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Working with Reference Types in JavaScript

Introduction

JavaScript has both primitive and reference types. It has three primitive types: string, numeric, and boolean. Internally, these are small and fixed-sized collection of bytes that are easily and predictably manipulated at the low (primitive) levels of the JavaScript interpreter. Example of strings are ‘This is a string’ and “This is another string”. Numeric values – 1, and 3.1416. Boolean values – true or false.  On the other hand, reference types are different. They include objects (including JS built-in objects), Arrays, and functions. Essentially, they can have any number of properties or elements with various types (both primitives and references), so they cannot be manipulated as easily as fixed-size primitive values can.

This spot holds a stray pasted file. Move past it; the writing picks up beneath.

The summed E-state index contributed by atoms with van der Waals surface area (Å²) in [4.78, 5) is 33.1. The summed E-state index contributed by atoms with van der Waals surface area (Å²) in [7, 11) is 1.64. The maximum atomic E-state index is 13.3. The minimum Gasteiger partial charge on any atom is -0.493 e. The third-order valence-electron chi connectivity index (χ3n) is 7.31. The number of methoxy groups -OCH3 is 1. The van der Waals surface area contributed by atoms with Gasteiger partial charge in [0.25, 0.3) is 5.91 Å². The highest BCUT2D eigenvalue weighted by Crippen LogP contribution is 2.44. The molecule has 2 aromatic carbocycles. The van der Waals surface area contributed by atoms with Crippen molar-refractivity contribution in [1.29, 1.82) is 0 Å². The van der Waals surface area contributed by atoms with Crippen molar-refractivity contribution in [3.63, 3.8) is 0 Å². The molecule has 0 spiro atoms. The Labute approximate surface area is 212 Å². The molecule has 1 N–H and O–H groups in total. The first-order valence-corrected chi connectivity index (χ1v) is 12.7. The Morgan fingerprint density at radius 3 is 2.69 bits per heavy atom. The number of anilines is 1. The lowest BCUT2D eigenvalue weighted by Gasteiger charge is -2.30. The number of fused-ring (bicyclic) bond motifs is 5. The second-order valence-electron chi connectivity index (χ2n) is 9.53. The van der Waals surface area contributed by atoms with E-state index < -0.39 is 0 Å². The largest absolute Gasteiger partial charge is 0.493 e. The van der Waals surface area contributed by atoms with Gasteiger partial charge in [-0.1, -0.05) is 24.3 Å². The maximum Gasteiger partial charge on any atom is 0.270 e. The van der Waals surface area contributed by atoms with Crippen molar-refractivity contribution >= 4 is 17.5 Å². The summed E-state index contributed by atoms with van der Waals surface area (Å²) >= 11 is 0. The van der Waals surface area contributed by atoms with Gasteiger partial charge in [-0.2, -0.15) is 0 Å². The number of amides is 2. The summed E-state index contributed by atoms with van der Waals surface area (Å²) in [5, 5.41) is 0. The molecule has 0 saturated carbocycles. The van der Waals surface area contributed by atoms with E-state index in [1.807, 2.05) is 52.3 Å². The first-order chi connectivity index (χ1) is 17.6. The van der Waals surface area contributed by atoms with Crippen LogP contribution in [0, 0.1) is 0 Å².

When working with references, everything is “by reference”.  Here I will use the term “reference variable” to mean a variable of reference type, e.g., Object. When you copy reference variables, pass them as arguments to a function, and compare against each other, it is always “by reference”.

Copy by Reference

Outputs:

Pass by Reference

Outputs:

Compare by Reference

Outputs: